Suicide is preventable. It does, however touch the lives of many Vermonters every year. In fact, while suicide has been increasing nationally over the past ten years, Vermont’s suicide rate is higher than the national average.
Ongoing stress and not knowing what is about to happen for long stretches of time can lead to mental health concerns, such as depression and anxiety. With the Coronavirus outbreak, we are staying home to stay safe, but that can add to feelings of hopelessness and isolation.
If you or someone you know is having a hard time, getting help is key. Suicide is preventable.
You can help – yourself or others – by getting help.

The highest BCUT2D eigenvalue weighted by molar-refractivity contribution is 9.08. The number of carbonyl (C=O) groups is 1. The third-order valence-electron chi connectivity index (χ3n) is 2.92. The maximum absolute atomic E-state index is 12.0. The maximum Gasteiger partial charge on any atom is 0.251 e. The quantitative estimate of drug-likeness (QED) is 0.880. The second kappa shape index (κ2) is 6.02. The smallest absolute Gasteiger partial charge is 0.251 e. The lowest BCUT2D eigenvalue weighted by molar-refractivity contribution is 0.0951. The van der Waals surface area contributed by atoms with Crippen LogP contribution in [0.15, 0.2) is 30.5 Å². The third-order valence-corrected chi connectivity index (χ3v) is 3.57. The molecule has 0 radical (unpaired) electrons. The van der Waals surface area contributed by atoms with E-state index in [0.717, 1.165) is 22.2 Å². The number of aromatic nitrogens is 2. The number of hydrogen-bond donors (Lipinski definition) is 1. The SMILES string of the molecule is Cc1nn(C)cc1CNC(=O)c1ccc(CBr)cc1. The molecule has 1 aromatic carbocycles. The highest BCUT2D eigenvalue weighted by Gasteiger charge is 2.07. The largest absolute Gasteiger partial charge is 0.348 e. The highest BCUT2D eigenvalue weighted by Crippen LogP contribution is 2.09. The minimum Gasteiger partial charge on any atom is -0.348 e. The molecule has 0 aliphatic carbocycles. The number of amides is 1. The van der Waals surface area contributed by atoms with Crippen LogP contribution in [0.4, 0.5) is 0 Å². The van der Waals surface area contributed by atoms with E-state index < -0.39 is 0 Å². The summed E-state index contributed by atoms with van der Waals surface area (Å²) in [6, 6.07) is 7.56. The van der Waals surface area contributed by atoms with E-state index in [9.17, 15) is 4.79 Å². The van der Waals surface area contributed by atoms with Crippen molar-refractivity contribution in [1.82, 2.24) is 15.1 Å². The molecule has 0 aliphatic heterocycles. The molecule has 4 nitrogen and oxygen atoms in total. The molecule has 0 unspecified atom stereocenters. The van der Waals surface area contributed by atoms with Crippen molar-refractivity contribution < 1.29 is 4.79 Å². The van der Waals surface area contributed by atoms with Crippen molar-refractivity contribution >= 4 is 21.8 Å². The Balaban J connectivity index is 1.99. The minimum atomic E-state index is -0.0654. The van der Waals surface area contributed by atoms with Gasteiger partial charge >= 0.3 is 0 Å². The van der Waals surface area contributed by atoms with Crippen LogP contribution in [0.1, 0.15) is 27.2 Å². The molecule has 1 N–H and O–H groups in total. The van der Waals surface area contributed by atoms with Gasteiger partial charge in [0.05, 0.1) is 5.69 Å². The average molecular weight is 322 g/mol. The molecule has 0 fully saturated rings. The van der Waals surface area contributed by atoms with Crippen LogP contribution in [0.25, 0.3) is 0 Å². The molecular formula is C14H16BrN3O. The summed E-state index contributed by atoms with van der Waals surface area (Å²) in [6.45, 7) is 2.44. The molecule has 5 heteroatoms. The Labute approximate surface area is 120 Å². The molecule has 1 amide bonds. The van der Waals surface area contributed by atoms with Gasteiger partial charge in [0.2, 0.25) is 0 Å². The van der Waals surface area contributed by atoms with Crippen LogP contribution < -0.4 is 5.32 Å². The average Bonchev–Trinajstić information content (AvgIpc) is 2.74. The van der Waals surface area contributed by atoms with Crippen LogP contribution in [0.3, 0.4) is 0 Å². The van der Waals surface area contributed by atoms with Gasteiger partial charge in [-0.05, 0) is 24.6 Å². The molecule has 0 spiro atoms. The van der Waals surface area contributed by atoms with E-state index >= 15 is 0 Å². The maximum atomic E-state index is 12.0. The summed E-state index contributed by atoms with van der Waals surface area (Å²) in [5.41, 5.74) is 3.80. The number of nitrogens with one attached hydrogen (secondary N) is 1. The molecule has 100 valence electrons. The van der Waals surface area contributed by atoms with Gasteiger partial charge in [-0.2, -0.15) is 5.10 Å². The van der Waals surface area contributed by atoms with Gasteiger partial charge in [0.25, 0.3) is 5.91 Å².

Know what can put someone at risk of suicide, recognize the warning signs and reach out to get help before and during a crisis.
How you can help
Prevention is also something that we can all individually help with. A short conversation with another person can sometimes be enough to make the difference between life and death for them.
The advice ‘WAIT’ is one good way to remember how you can support another person who may be suicidal. It stands for:
Watch out for signs of distress and uncharacteristic behaviour
- e.g. social withdrawal, excessive quietness, irritability, uncharacteristic outburst, talking about death or suicide
Ask “are you having suicidal thoughts?”
- Asking about suicide does not encourage it, nor does it lead a person to start thinking about it; in fact it may help prevent it, and can start a potentially life-saving conversation
It will pass – assure your loved one that, with help, their suicidal feelings will pass with time
Talk to others – encourage your loved one to seek help from a GP or health professional